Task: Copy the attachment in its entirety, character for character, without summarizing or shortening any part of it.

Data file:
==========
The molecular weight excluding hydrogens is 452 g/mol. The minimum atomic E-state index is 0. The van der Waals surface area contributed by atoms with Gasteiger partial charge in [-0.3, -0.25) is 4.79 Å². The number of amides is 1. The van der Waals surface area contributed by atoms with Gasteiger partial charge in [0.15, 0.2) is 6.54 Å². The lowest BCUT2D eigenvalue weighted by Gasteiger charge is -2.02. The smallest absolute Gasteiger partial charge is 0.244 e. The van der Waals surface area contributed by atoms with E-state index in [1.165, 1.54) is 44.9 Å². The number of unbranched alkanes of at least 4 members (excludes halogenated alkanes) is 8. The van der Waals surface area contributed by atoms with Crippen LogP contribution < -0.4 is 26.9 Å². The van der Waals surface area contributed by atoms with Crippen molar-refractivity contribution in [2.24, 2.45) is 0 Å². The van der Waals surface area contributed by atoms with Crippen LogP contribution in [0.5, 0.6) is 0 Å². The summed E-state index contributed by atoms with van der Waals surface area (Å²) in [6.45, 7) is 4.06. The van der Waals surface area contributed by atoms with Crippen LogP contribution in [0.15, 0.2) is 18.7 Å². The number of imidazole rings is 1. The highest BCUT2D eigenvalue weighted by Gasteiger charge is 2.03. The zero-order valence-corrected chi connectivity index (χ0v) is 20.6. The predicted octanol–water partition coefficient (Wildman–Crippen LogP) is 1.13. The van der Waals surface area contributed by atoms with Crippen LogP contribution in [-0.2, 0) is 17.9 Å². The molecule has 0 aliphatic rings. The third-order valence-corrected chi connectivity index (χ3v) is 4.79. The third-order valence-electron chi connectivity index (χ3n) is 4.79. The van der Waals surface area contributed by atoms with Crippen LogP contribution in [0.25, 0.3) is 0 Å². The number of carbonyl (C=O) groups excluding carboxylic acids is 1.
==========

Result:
The molecular weight excluding hydrogens is 452 g/mol. The minimum atomic E-state index is 0. The van der Waals surface area contributed by atoms with Gasteiger partial charge in [-0.3, -0.25) is 4.79 Å². The number of amides is 1. The van der Waals surface area contributed by atoms with Gasteiger partial charge in [0.15, 0.2) is 6.54 Å². The lowest BCUT2D eigenvalue weighted by Gasteiger charge is -2.02. The smallest absolute Gasteiger partial charge is 0.244 e. The van der Waals surface area contributed by atoms with E-state index in [1.165, 1.54) is 44.9 Å². The number of unbranched alkanes of at least 4 members (excludes halogenated alkanes) is 8. The van der Waals surface area contributed by atoms with Crippen LogP contribution < -0.4 is 26.9 Å². The van der Waals surface area contributed by atoms with Crippen molar-refractivity contribution in [2.24, 2.45) is 0 Å². The van der Waals surface area contributed by atoms with Crippen LogP contribution in [0.5, 0.6) is 0 Å². The summed E-state index contributed by atoms with van der Waals surface area (Å²) in [6.45, 7) is 4.06. The van der Waals surface area contributed by atoms with Crippen LogP contribution in [0.15, 0.2) is 18.7 Å². The number of imidazole rings is 1. The highest BCUT2D eigenvalue weighted by Gasteiger charge is 2.03. The zero-order valence-corrected chi connectivity index (χ0v) is 20.6. The predicted octanol–water partition coefficient (Wildman–Crippen LogP) is 1.13. The van der Waals surface area contributed by atoms with Crippen LogP contribution in [-0.2, 0) is 17.9 Å². The molecule has 0 aliphatic rings. The third-order valence-corrected chi connectivity index (χ3v) is 4.79. The third-order valence-electron chi connectivity index (χ3n) is 4.79. The van der Waals surface area contributed by atoms with Crippen LogP contribution in [0.25, 0.3) is 0 Å². The number of carbonyl (C=O) groups excluding carboxylic acids is 1.